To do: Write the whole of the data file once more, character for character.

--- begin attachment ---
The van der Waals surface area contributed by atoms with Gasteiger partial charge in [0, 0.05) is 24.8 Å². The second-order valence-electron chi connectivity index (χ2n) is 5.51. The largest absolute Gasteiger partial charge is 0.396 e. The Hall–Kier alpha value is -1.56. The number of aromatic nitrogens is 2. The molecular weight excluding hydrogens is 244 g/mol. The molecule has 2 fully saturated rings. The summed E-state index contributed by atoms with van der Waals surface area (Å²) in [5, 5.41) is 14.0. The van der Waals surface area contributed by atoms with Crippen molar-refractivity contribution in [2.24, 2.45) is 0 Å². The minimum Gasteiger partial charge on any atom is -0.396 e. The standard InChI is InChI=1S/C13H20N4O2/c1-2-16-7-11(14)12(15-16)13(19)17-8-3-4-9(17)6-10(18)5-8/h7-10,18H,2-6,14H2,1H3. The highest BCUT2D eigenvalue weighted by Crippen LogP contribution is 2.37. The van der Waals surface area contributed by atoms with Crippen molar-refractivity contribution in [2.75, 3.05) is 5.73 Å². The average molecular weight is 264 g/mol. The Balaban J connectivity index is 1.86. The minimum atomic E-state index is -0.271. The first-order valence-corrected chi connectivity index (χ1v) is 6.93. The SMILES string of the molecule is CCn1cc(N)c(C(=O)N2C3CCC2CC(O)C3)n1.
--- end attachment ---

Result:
The van der Waals surface area contributed by atoms with Gasteiger partial charge in [0, 0.05) is 24.8 Å². The second-order valence-electron chi connectivity index (χ2n) is 5.51. The largest absolute Gasteiger partial charge is 0.396 e. The Hall–Kier alpha value is -1.56. The number of aromatic nitrogens is 2. The molecular weight excluding hydrogens is 244 g/mol. The molecule has 2 fully saturated rings. The summed E-state index contributed by atoms with van der Waals surface area (Å²) in [5, 5.41) is 14.0. The van der Waals surface area contributed by atoms with Crippen molar-refractivity contribution in [2.24, 2.45) is 0 Å². The minimum Gasteiger partial charge on any atom is -0.396 e. The standard InChI is InChI=1S/C13H20N4O2/c1-2-16-7-11(14)12(15-16)13(19)17-8-3-4-9(17)6-10(18)5-8/h7-10,18H,2-6,14H2,1H3. The highest BCUT2D eigenvalue weighted by Crippen LogP contribution is 2.37. The van der Waals surface area contributed by atoms with Crippen molar-refractivity contribution in [2.75, 3.05) is 5.73 Å². The average molecular weight is 264 g/mol. The Balaban J connectivity index is 1.86. The minimum atomic E-state index is -0.271. The first-order valence-corrected chi connectivity index (χ1v) is 6.93. The SMILES string of the molecule is CCn1cc(N)c(C(=O)N2C3CCC2CC(O)C3)n1.